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Nigeria Seeks to Revive Brass LNG Project as New Investor Greenville LNG Shows Interest

Nigeria’s federal government at the weekend said that it was set to revive the over $22 billion abandoned Brass Liquefied Natural Gas (BLNG) in Bayelsa in a bid to ramp

Nigeria’s federal government at the weekend said that it was set to revive the over $22 billion abandoned Brass Liquefied Natural Gas (BLNG) in Bayelsa in a bid to ramp up the production and supply of the commodity.

Speaking during an inspection of the project site, in Twon Brass, Bayelsa State, with management of Greenville LNG, an interested investor in the project, Minister of State, Petroleum, Mr Timipre Sylva, said the government was desirous of completing the project because of the manifold economic benefits it will bring to the nation.
The Brass LNG, which has trains 1-4 concept, with an annual projected capacity of 8.4 million metric tons, was initiated in 2005 with the ground-breaking ceremony performed by former President Olusegun Obasanjo on May 14, 2007.
For over 17 years ago, the project has failed to take a foothold, with a key investor, Conoco Philips eventually exiting the deal that would have led to the take-off of the project which was said to have consumed about $1.2bn as of 2011.

This sum included the cost of acquiring the land, Front End Engineering Design (FEED) and Pre-FEED Concept Evaluation Study (PFCES) as well as the project Environmental Impact Assessment (EIA).
 Initially, the BLNG had a number of shareholders, including the Nigerian National Petroleum Company (NNPC) with 49 per cent shares while Conoco Philips, Total and ENI International had 17 per cent shares each.

It is estimated that the inability to make progress on the project has robbed the country of over $24 billion in revenues and about 18, 000 direct jobs.
Sitting on 606 hectares of land, the Final Investment Decision (FID) for the critical gas project was supposed to have been taken since 2007, with investment expected to have been recouped in the first five years.
It was conceived and designed to assist in monetising the nation’s natural gas resources, reduce gas flaring and create jobs for Niger Delta youths.
But a statement by the minister’s spokesman, Horatius Egua, explained that Sylva was joined on the tour of the project site by the Chairman and Managing Director of Greenville LNG, Mr Eddy Van Den Broeke and Ritu Sahajwalla
 It quoted the minister as saying that the federal government would give the project top priority because of its present policy thrust in gas exploration in the country.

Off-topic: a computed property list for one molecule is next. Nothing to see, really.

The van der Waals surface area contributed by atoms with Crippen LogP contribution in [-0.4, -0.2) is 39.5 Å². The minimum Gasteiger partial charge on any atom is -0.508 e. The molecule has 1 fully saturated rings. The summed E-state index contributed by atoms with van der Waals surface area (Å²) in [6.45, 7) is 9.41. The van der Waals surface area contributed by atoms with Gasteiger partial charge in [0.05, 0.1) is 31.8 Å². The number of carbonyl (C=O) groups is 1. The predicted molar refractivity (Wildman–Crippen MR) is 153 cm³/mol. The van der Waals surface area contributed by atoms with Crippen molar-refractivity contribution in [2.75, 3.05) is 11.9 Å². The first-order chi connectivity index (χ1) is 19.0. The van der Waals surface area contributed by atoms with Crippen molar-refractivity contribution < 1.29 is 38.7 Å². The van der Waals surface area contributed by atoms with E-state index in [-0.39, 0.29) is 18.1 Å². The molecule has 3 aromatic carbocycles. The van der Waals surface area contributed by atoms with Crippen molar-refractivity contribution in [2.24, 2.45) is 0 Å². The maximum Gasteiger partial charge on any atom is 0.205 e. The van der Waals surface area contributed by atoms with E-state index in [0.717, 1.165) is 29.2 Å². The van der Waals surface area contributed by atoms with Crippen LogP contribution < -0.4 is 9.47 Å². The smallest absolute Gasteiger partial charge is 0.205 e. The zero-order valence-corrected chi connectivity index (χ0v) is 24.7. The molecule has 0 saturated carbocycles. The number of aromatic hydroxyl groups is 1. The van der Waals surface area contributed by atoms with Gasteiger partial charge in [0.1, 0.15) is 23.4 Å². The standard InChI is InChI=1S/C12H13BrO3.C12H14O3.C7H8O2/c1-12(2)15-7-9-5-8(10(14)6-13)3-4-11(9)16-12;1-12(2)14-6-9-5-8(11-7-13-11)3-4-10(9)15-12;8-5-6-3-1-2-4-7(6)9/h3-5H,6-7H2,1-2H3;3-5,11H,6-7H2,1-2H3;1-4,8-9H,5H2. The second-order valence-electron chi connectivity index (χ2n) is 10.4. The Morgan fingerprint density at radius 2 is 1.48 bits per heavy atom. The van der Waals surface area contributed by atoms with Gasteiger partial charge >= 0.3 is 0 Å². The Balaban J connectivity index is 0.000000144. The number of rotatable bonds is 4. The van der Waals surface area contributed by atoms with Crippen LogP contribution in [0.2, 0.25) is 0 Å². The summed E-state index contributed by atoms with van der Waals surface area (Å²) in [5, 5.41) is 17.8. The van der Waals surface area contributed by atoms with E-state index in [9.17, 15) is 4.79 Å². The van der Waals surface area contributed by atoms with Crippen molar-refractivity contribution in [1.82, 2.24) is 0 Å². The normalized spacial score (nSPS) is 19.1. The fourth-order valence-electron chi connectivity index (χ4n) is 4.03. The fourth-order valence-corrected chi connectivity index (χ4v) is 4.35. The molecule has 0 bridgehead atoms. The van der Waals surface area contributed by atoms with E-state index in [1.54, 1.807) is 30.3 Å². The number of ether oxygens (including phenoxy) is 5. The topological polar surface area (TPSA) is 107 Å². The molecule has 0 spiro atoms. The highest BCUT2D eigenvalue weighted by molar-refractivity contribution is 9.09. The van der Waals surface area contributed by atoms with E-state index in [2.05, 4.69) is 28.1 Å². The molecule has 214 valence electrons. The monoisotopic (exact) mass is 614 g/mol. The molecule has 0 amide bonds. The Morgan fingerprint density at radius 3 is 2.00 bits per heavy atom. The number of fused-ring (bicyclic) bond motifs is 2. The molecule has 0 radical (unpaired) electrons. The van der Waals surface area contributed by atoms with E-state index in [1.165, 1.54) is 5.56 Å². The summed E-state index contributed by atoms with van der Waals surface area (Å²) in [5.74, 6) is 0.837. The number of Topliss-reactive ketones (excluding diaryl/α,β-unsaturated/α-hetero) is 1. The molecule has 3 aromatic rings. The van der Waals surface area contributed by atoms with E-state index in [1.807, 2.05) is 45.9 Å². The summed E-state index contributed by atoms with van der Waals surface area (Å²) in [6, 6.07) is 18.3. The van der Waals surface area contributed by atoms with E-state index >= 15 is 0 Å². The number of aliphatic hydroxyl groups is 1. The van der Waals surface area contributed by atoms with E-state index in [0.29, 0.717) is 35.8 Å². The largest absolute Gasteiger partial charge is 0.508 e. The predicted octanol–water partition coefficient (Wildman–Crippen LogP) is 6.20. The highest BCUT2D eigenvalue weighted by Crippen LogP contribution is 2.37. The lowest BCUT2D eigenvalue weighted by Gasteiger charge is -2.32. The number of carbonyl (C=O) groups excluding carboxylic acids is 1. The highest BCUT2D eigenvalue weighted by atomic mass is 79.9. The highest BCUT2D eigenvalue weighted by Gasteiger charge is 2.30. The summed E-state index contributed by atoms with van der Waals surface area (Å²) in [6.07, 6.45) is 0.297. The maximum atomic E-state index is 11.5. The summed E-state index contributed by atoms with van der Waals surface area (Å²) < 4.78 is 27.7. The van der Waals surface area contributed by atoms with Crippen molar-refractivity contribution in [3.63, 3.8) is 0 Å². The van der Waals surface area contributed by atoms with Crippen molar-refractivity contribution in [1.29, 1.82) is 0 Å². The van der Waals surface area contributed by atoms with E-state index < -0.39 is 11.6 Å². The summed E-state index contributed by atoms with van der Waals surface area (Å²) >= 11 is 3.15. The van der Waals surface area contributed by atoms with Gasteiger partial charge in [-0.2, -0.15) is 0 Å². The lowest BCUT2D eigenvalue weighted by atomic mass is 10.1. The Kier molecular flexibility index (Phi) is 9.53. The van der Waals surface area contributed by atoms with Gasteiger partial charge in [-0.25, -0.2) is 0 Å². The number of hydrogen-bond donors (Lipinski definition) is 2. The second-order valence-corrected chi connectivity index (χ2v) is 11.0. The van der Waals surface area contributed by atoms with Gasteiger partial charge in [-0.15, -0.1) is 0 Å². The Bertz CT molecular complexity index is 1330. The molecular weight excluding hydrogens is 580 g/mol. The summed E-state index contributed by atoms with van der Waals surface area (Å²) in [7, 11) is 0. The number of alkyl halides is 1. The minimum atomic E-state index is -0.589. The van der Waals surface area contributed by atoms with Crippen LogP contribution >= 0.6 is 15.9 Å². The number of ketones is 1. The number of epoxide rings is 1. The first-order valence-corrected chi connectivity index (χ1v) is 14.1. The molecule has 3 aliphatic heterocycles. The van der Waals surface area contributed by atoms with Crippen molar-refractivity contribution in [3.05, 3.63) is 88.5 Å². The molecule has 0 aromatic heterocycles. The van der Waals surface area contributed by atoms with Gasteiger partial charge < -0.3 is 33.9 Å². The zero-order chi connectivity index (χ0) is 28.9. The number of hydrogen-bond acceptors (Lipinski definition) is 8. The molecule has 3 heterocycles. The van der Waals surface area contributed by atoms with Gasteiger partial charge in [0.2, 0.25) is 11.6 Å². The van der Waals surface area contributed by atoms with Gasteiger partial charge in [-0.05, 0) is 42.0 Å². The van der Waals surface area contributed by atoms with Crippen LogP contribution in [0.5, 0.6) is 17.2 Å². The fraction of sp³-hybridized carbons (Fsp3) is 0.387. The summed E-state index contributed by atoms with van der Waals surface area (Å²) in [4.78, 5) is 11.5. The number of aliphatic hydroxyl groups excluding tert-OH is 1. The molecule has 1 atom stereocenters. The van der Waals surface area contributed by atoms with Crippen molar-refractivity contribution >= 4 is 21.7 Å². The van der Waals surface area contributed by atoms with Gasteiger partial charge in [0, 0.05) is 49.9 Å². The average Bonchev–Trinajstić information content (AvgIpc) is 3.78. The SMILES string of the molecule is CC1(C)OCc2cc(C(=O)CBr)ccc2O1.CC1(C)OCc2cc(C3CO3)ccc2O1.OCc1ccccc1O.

Sylva stated that since the government is planning on refocusing its energy on tapping its abundant gas resources, it was looking for new investors to take up the project from its current comatose state.
“You know the direction of the government as far as gas is concerned. We want to use gas as transition fuel and also to use it to diversify our economy. You know that with gas you can get so many things and I have said that we can truly diversify our economy through gas,” he said.

The minister who acknowledged the challenges faced in successfully executing the project in the past, noted that the government would do everything possible to encourage Greenville NLG in investment in partly funding the multi-billion dollar infrastructure.
“We want this project to pull through this time and we will do everything possible to ensure that the final investment decision is taken as soon as possible.
“Greenville LNG is a major player in this sector and we know that they are committed to ensuring that the take-off of this project is achieved. We will continue to discuss and offer the necessary incentives to get this project off the ground,” Sylva added.
While commending President Muhammadu Buhari for “creating the enabling environment” for businesses in the country, the minister urged western nations to shore up their investments in the oil and gas sector in the country.

He lamented the speed with which investments were pulled out of Nigeria in the past, saying that it hampered the growth of the sector.
“We are calling for more investments in the hydrocarbons sector of the economy especially in gas. We are encouraging companies interested in gas to do so. We have enough gas reserves in the country and we are encouraging anyone with capacity to bring in their investments,” Sylva noted.

Present investors in the Brass LNG project are the Nigeria National Petroleum Company Limited (NNPC), Eni and Total.
For weeks, Nigeria has been under pressure from Europe to ramp up its gas production and supply to the continent, an opportunity the government has failed to take advantage of due to lack of infrastructure.

Emmanuel Addeh in Abuja

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